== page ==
This post is a condensed version of a talk I gave at my research group.
I've been lucky enough to attend both EMNLP 2018 and INLG 2018, and I thought it would be useful to share my main impressions of which cool things happened during the conference. I've split them into four sections: General tendencies about the direction that modern NLG research is taking, Practical considerations to be aware of for your own daily research, Exciting research areas where interesting results are being produced, and Fun ideas that I stumbled upon while walking around.
For me, one of the most important aspects of going to conferences is getting a sense of what has changed and what is coming. In that spirit, this conference season taught me that...
It is now okay to make a presentation full of memes: Are you leading a half-day tutorial for over 1K researchers? Put some minions on your slides, it's cool.
The text produced by neural networks is fine: For the last years, computational linguists have been worrying that, while neural networks produce text that looks okay-ish, it is still far from natural. This year we have finally decided not to worry about this anymore. Or, as described in Yoav Goldberg's slides, "Yay it looks readable!".
BLEU is bad: It is not every day that you see presenters
apologizing for the metric they've used in their paper. It's even less common
when they do it unprompted, and yet here we are. BLEU is a poor fit for modern
NLG tasks, and yet everyone is still waiting for someone to come up with
Further reading: BLEU is not suitable for the evaluation of text simplification, and ChatEval: A tool for the systematic evaluation of Chatbots for a human-evaluation platform.
Need something done? Templates are your friends:
We are all having a lot of fun with Neural this and Deep that.
The companies that are actually using NLP, though? Templates, all of
them. So don't discount them yet.
Further reading: Learning Neural Templates for text generation.
Classical NLP is still cool, as long as you call it anything
else: Everyone knows that real scientists train end-to-end
neural networks. But did you know that tweaking your data just a bit is still
All you have to do is pick one of the many principles that the NLP community
developed in the last 50+ years, call it something else, and you're done.
Further reading: Handling rare items in data-to-text generation.
Be up to date in your embeddings:
It is now widely accepted that you should know what fastText and
Glove embeddings are. And ELMO and BERT are here to stay too. So if you're
not up to date with those (or, at the very least,
my post on
Word2Vec), then it's time
to start reading.
Further reading: want to use fastText, but at a fraction of the cost? Generalizing word embeddings using bag of subwords.
Data is a problem, and transfer learning is here to help: Transfer Learning is a technique in which you take a previously-trained model and tweak it to work on something else. Seeing as how difficult it is to collect data for specific domains, starting from a simpler domain may be more feasible that training everything end-to-end yourself.
Exciting research areas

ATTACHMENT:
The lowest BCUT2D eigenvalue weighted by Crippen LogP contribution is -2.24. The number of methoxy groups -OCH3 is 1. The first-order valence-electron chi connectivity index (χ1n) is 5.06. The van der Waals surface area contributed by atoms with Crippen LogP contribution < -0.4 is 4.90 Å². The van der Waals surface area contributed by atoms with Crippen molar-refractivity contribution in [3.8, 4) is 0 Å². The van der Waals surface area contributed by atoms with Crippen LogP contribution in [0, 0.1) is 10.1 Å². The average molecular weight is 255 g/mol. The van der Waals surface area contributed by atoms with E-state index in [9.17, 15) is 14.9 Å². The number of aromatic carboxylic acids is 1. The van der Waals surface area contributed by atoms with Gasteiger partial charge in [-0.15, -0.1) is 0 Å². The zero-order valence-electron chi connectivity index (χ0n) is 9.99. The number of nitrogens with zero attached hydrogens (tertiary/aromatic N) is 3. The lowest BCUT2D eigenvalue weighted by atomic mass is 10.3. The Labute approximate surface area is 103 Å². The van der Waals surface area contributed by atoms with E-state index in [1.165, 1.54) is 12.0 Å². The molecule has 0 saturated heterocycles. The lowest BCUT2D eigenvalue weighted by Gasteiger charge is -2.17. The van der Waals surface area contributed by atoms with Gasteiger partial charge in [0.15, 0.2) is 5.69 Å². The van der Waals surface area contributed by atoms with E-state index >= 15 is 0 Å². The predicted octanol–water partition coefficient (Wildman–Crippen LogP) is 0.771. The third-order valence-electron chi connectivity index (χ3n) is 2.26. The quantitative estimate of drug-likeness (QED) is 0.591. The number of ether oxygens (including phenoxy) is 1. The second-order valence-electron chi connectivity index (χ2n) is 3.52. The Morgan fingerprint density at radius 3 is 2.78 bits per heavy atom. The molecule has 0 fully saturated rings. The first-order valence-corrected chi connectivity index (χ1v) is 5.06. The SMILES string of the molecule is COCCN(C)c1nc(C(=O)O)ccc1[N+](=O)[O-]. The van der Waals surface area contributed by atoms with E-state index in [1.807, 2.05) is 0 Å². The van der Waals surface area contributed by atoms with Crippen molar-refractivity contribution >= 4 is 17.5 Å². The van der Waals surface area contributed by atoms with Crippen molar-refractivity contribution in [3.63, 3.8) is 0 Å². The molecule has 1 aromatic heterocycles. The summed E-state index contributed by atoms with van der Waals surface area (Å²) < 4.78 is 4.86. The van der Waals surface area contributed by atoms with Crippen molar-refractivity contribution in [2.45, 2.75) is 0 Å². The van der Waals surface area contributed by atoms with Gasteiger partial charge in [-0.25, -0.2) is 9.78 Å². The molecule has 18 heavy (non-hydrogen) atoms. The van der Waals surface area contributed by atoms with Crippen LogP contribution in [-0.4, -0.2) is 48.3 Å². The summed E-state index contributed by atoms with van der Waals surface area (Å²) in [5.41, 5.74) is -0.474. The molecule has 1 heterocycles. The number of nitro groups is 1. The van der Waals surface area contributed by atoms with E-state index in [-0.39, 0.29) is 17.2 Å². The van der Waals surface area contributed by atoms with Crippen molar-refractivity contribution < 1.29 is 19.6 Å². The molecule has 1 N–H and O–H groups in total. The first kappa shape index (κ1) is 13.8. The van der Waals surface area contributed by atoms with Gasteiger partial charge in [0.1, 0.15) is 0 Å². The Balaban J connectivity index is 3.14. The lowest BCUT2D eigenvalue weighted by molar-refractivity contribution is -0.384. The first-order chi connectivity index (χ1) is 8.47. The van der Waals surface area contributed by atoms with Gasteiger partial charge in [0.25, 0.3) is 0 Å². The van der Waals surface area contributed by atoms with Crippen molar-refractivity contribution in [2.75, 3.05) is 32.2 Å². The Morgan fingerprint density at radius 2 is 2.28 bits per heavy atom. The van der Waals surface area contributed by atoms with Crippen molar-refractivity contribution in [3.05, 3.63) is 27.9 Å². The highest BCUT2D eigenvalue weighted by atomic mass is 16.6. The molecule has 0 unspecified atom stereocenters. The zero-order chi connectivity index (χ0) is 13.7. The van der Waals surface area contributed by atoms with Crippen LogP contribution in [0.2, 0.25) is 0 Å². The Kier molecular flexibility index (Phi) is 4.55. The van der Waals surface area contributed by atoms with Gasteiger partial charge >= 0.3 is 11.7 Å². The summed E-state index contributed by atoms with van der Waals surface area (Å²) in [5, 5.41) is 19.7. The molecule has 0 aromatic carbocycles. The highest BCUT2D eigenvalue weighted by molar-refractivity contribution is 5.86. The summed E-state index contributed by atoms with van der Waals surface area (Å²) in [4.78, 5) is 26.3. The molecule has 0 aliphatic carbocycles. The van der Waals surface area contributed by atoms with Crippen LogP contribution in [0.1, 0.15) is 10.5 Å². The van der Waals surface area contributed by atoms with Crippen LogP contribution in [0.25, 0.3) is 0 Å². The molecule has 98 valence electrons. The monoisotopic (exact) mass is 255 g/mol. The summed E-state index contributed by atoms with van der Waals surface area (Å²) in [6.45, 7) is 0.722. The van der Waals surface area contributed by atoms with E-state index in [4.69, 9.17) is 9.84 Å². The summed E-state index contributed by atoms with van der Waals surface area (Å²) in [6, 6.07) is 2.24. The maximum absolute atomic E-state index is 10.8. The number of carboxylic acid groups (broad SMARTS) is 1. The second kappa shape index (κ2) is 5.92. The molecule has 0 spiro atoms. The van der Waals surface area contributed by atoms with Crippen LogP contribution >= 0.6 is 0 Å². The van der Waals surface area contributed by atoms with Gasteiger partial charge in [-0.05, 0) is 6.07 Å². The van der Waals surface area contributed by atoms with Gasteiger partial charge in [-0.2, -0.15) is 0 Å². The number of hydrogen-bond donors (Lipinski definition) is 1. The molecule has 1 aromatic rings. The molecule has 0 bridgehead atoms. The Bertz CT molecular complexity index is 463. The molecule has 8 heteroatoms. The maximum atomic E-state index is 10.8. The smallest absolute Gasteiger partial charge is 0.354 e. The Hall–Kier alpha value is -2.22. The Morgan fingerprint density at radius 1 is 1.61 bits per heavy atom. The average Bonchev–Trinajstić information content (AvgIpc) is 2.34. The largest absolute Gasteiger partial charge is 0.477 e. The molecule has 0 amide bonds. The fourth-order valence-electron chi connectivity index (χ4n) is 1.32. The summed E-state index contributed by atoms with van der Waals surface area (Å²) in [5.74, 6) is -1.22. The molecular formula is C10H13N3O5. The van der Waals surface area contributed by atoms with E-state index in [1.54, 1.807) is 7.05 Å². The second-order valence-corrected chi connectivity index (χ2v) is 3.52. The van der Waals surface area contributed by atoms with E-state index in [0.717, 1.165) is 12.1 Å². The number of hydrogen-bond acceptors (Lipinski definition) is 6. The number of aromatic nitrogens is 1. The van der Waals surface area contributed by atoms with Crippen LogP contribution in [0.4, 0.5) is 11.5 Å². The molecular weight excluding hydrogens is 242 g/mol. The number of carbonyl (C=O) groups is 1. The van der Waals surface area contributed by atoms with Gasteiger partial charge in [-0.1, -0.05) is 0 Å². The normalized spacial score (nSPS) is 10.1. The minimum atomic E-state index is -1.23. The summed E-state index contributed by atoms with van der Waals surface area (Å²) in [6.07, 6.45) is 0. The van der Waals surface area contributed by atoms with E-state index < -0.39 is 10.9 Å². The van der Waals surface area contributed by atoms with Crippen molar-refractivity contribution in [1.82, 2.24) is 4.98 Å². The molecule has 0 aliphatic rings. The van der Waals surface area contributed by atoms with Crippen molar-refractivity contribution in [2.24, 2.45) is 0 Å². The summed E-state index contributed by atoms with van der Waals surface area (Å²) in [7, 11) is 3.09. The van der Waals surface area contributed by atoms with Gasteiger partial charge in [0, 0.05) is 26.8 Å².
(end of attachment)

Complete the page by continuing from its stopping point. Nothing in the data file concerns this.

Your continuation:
If you are working on NLG, which I do, then you might be interested in a couple specific research directions:
Understanding what neural networks do:
This topic has been going on for a couple years, and shows no end in sight.
With neural methods everywhere, it only makes sense to try and understand
what is it exactly that our morels are learning.
Further reading: Want to take a look at the kind of nonsense that a neural network might do? Pathologies of Neural Models Make Interpretations Difficult.
Copy Networks and Coverage:
The concepts of Copy Networks (a neural network that can choose between
generating a new word or copying one from the input) and Coverage (mark which
sections of the input have already been used) where very well put together in
a summarization paper titled
"Get to the point!
Summarization with Pointer-Generator Networks. Those techniques
are still being explored, and everyone working on summarization should be at
least familiar with them.
Further reading: On the abstractiveness of Neural Document Summarization explores what are copy networks actually doing.
AMR Generation is coming:
Abstract Meaning Representation (AMR) is a type of parsing in which we
obtain formal representations of the meaning of a sentence. No one has managed
yet to successfully parse an entire document (as far as I know), but once it's
done the following steps are mostly obvious: obtain the main nodes on the text,
feed them to a neural network, and obtain a summary of your document. Work on
this has already began, and I look forward to it.
Further reading: Guided Neural Language Generation for Abstractive Summarization using AMR.
I don't want to finish this post without including a couple extra papers that caught my eye:
- Here's an interesting idea: why doing a single pass of the input through your encoder, when a multi-pass approach may do better? If you like the idea, here's a paper for you: Iterative Document Representation learning towards summarization with polishing.
- How do you detect insults when the people insulting do not use the actual insulting words? These two papers have ideas on how to do it: Determining code words in euphemistic hate speech using Word Embedding Networks and Improving moderation of Online Discussions via Interpretable Neural Models.
- As told by someone during the conference: "The job of news agencies is to publish news in an objective, unbiased way, and the role of newspapers is to add bias. This paper does the opposite of that": Learning to flip the bias of news headlines.
- This paper, titled Assisted nominalization for Academic English Writing, is an example of two interesting yet unrelated phenomena. First: you can do fun things with language tools. Second: just because you can, it doesn't mean you should. Active voice, everyone!